The company was adamant that the massive layoffs were temporary, but just ten days later Reuters reported Cirque du Soleil was exploring restructuring options that included a potential bankruptcy filing, a course necessary to restructure its massive amount of debt. “Yes, we have liquidity problems. Yes, we are working to find solutions with our partners and the governments, but we are in combat mode,” said Lamarre in an April 1st interview with La Presse. “We are not waiting for [a] miracle solution and we are not looking for subsidies to get by, we are working to put the company back on its feet so that it is ready as soon as the situation allows.” Lamarre did not deny that bankruptcy was a possibility, though he called the reports “overstated.” Cirque du Soleil had about $105 million in available funds, consisting of $20 million in cash and the rest from a revolving credit line, Moody’s reported. But Cirque was now expected to spend about $165 million over the next year, including on ticket reimbursements for canceled shows and debt payments. It would need more income to stay afloat.

Cirque had a wealthy patron in TPG Capital though, the private equity giant that purchased a majority stake in the company five years ago. Perhaps even more substantial, Lamarre said, was support from another major shareholder, Caisse de dépôt et placement du Québec, a Canadian manager of pension funds that doubled its stake in February. (The Caisse increased its share to 20% after buying the 10% stake still held by Cirque founder Guy Laliberté) “They’re very eager to keep us alive,” Lamarre said.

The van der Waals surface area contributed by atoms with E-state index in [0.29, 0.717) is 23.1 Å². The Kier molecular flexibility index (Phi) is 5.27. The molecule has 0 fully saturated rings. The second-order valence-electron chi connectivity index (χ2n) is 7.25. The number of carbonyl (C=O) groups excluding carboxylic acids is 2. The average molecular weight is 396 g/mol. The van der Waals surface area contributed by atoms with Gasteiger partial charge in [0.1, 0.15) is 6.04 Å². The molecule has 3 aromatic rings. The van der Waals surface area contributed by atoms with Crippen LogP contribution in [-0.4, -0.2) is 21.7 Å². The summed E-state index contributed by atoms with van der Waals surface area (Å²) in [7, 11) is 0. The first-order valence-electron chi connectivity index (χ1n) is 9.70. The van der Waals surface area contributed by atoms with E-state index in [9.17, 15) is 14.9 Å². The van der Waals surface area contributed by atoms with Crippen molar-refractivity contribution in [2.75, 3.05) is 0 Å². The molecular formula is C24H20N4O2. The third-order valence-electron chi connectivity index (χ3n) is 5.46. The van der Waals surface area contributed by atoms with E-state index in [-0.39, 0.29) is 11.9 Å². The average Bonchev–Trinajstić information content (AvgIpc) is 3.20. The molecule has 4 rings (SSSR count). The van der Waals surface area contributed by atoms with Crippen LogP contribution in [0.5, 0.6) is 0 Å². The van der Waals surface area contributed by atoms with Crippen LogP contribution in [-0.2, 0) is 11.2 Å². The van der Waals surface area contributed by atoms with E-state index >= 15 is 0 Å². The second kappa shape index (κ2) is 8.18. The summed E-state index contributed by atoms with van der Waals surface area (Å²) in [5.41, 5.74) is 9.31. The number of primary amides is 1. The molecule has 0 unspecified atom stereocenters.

Still, the relationship with TPG was complicated. The 2015 deal that made Cirque du Soleil co-founder Guy Laliberté a billionaire also saddled Cirque with nearly $900 million in leveraged debt, a type of loan given to companies that already have either a significant amount of debt already or a poor credit history. TPG Capital borrowed hundreds of millions to do it. That high-risk debt was later packaged into collateralized loan obligations and sold to global investors — a common practice among private equity firms to generate higher profits, but these high-risk leveraged loans make companies more vulnerable. Especially when the purchasing entity places the debt on the books of the company it purchased rather than on its own. Loans and interest were easily being paid off with shows raking in profits, and so Cirque du Soleil expanded, buying more companies like Blue Man Group, and borrowing more money. As debt increased, so did risk and the interest rates associated with them, which led them further into debt.